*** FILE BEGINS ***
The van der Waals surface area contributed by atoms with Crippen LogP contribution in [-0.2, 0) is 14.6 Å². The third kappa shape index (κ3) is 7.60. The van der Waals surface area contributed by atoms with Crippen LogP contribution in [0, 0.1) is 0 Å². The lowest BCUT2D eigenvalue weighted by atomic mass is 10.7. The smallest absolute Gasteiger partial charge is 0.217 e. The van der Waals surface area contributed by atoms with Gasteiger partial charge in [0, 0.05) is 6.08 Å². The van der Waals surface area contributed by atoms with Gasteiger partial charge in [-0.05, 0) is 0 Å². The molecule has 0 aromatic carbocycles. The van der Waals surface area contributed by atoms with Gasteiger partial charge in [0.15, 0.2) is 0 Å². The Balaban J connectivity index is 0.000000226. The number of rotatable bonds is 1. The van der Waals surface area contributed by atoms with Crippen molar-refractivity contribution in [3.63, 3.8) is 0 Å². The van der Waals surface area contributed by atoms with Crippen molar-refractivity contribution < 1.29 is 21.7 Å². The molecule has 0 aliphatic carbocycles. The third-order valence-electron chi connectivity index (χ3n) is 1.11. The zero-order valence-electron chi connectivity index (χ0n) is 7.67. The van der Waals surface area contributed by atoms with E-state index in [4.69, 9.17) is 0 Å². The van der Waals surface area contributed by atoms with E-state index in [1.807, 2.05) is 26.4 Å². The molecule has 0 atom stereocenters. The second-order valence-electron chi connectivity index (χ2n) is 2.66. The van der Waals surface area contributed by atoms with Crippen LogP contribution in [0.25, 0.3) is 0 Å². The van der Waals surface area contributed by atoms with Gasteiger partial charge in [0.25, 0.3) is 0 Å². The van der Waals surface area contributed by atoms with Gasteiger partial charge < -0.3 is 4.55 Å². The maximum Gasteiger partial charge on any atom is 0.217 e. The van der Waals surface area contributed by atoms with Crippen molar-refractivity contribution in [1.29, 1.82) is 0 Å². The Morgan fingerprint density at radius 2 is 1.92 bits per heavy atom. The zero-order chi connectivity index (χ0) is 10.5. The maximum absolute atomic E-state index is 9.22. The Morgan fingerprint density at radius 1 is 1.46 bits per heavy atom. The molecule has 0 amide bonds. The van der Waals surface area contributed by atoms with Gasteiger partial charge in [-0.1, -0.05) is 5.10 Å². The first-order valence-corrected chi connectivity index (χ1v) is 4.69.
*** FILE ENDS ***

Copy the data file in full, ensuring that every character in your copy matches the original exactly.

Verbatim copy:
The van der Waals surface area contributed by atoms with Crippen LogP contribution in [-0.2, 0) is 14.6 Å². The third kappa shape index (κ3) is 7.60. The van der Waals surface area contributed by atoms with Crippen LogP contribution in [0, 0.1) is 0 Å². The lowest BCUT2D eigenvalue weighted by atomic mass is 10.7. The smallest absolute Gasteiger partial charge is 0.217 e. The van der Waals surface area contributed by atoms with Gasteiger partial charge in [0, 0.05) is 6.08 Å². The van der Waals surface area contributed by atoms with Gasteiger partial charge in [-0.05, 0) is 0 Å². The molecule has 0 aromatic carbocycles. The van der Waals surface area contributed by atoms with Gasteiger partial charge in [0.15, 0.2) is 0 Å². The Balaban J connectivity index is 0.000000226. The number of rotatable bonds is 1. The van der Waals surface area contributed by atoms with Crippen molar-refractivity contribution in [3.63, 3.8) is 0 Å². The van der Waals surface area contributed by atoms with Crippen molar-refractivity contribution < 1.29 is 21.7 Å². The molecule has 0 aliphatic carbocycles. The third-order valence-electron chi connectivity index (χ3n) is 1.11. The zero-order valence-electron chi connectivity index (χ0n) is 7.67. The van der Waals surface area contributed by atoms with E-state index in [4.69, 9.17) is 0 Å². The van der Waals surface area contributed by atoms with E-state index in [1.807, 2.05) is 26.4 Å². The molecule has 0 atom stereocenters. The second-order valence-electron chi connectivity index (χ2n) is 2.66. The van der Waals surface area contributed by atoms with Crippen LogP contribution in [0.25, 0.3) is 0 Å². The van der Waals surface area contributed by atoms with Gasteiger partial charge in [0.25, 0.3) is 0 Å². The van der Waals surface area contributed by atoms with Gasteiger partial charge < -0.3 is 4.55 Å². The maximum Gasteiger partial charge on any atom is 0.217 e. The van der Waals surface area contributed by atoms with Crippen molar-refractivity contribution in [1.29, 1.82) is 0 Å². The Morgan fingerprint density at radius 2 is 1.92 bits per heavy atom. The zero-order chi connectivity index (χ0) is 10.5. The maximum absolute atomic E-state index is 9.22. The Morgan fingerprint density at radius 1 is 1.46 bits per heavy atom. The molecule has 0 amide bonds. The van der Waals surface area contributed by atoms with Gasteiger partial charge in [-0.1, -0.05) is 5.10 Å². The first-order valence-corrected chi connectivity index (χ1v) is 4.69.